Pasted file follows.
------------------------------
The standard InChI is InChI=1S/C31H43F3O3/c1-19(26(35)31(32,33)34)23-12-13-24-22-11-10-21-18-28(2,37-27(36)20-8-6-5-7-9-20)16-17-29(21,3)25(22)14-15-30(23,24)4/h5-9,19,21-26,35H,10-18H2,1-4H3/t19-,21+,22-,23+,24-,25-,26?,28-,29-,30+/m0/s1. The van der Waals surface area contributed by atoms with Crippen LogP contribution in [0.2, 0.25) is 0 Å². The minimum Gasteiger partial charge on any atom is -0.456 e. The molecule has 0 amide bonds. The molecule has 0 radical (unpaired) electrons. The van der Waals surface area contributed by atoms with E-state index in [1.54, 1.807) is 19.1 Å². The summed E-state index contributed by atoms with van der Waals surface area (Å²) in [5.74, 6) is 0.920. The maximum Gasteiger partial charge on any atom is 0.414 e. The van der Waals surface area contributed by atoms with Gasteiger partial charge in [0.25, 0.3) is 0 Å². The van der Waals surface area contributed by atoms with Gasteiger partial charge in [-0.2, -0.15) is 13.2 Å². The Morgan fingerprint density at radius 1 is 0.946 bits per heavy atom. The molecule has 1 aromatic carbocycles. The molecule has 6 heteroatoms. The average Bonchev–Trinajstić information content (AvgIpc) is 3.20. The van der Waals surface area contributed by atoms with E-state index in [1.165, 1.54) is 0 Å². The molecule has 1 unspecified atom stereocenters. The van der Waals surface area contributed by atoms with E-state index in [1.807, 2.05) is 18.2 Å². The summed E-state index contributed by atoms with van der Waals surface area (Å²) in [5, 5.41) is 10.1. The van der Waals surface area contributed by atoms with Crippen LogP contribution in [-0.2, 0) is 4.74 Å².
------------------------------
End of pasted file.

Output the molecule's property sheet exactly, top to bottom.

The standard InChI is InChI=1S/C31H43F3O3/c1-19(26(35)31(32,33)34)23-12-13-24-22-11-10-21-18-28(2,37-27(36)20-8-6-5-7-9-20)16-17-29(21,3)25(22)14-15-30(23,24)4/h5-9,19,21-26,35H,10-18H2,1-4H3/t19-,21+,22-,23+,24-,25-,26?,28-,29-,30+/m0/s1. The van der Waals surface area contributed by atoms with Crippen LogP contribution in [0.2, 0.25) is 0 Å². The minimum Gasteiger partial charge on any atom is -0.456 e. The molecule has 0 amide bonds. The molecule has 0 radical (unpaired) electrons. The van der Waals surface area contributed by atoms with E-state index in [1.54, 1.807) is 19.1 Å². The summed E-state index contributed by atoms with van der Waals surface area (Å²) in [5.74, 6) is 0.920. The maximum Gasteiger partial charge on any atom is 0.414 e. The van der Waals surface area contributed by atoms with Gasteiger partial charge in [0.25, 0.3) is 0 Å². The van der Waals surface area contributed by atoms with Gasteiger partial charge in [-0.2, -0.15) is 13.2 Å². The Morgan fingerprint density at radius 1 is 0.946 bits per heavy atom. The molecule has 1 aromatic carbocycles. The molecule has 6 heteroatoms. The average Bonchev–Trinajstić information content (AvgIpc) is 3.20. The van der Waals surface area contributed by atoms with E-state index in [1.165, 1.54) is 0 Å². The molecule has 1 unspecified atom stereocenters. The van der Waals surface area contributed by atoms with E-state index in [1.807, 2.05) is 18.2 Å². The summed E-state index contributed by atoms with van der Waals surface area (Å²) in [5, 5.41) is 10.1. The van der Waals surface area contributed by atoms with Crippen LogP contribution in [-0.2, 0) is 4.74 Å².